Also, never plant a willow over -- or even near -- a septic system, since the roots will reach down and compromise the system.

So plant willows away from places where the adventuresome roots cannot cause any harm.

Willow Uses

As a water dowser, I have found that the very best material for a dowsing rod is the forked branch from a weeping willow tree. These have the most sensitivity of all and because of willow’s ubiquity, forked willow sticks are widely available.

For those wishing to try their hand at the art of dowsing, a supple, forked stick from a willow branch makes the best vehicle for developing these specialized talents.

As specimen trees, weeping willows are without peer. Their fullness and their weeping form make willows stand-alone trees and true eye-catchers. In winter, weeping willows present the most interesting, lively picture of all.

I view weeping willows as true harbingers of spring. Long before robins come hopping, or grass begins growing, weeping willows acquire their springtime coloration, a pastel shade of green-and-yellow. And along about early March, we require all the inspiration we can get and weeping willows give us that hope of spring just when we need it most.

Bucolic Setting

Weeping willows, though not native, have become American icons. Think back to those wonderful, country scenes depicted by engravers Currier & Ives. A farmhouse, with poultry running free in the yard and perhaps a carriage or sleigh out front, all dwarfed by an ancient, weeping willow, says it all.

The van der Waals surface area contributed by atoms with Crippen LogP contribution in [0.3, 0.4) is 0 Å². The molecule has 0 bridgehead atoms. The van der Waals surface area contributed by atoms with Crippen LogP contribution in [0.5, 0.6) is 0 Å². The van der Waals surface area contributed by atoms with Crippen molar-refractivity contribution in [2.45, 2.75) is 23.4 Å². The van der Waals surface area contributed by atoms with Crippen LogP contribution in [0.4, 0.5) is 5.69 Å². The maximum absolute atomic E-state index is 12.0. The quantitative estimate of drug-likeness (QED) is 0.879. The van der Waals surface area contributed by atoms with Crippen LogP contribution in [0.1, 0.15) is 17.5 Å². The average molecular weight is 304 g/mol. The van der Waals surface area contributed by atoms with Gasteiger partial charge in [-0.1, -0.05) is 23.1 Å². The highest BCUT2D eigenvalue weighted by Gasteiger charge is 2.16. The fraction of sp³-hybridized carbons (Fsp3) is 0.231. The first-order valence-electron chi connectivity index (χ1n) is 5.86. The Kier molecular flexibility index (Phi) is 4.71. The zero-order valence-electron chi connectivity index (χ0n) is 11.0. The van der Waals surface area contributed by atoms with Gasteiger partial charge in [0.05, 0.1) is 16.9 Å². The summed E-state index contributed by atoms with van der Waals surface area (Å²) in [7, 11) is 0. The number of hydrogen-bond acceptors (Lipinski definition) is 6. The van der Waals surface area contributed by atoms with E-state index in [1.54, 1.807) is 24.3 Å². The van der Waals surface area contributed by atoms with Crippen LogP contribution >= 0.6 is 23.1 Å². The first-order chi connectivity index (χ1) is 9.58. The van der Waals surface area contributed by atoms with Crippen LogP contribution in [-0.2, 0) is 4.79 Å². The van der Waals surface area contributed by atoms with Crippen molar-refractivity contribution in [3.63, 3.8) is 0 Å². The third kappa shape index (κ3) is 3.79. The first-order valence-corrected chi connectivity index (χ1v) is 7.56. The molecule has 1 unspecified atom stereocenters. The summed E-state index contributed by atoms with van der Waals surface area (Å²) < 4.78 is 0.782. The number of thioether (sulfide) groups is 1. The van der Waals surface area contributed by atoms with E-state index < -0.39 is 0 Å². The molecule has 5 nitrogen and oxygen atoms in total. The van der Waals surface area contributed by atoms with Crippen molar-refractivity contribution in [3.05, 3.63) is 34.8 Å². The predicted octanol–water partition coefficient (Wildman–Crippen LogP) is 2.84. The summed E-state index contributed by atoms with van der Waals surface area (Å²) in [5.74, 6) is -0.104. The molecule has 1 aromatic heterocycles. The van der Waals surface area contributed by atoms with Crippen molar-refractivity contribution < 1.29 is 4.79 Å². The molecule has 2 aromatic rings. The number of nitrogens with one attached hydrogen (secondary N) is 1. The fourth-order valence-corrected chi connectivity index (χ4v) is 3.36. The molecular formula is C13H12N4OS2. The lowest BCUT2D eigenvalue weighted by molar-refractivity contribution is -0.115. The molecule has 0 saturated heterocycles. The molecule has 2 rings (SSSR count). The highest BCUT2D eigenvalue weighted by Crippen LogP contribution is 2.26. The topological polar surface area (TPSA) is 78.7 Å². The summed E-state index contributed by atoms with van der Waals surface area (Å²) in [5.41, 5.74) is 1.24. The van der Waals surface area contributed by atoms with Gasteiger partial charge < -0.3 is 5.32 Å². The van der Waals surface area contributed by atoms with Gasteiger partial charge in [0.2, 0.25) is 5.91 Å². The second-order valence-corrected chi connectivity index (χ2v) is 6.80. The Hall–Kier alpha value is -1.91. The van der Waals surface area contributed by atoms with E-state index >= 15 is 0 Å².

So if you are considering placing a new kind of tree somewhere on your property, give weeping willows a chance. I’m sure you won’t be disappointed.

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Comments (3)
Posted by: Mary A McKeever | Jan 18, 2020 12:37

I do not know all of the history of the Willow tree but I love the looks and hope people plant more.



Posted by: Lucinda Lang | Jan 15, 2020 09:04

Hello Tom Seymour   the SALIX NIGRA is a wonderful beautiful native tree. This is a very important native tree and supports hundreds and hundreds of caterpillars. These caterpillars are crucial, literally, for birds to survive. In addition the caterpillars are pollinators! There is a dire need for actual straight native trees in Maine and throughout the world. There is 40 years of research/data on this very important issue. https://plants.usda.gov/factsheet/pdf/fs_sani.pdf



Posted by: Lucinda Lang | Jan 15, 2020 09:01

Hello Tom Seymour ...How about choosing a SALIX NIGRA a black willow which will actually contribute to our broken biodiversity .  The weeping willow is native to China. It also displaces native plants and weeping willow may soon be officially invasive. This plant contribute nothing to our broken biodiversity nor to our ecosystem. PLEASE DO NOT PLANT WEEPING WILLOW. http://www.iucngisd.org/gisd/species.php?sc=1762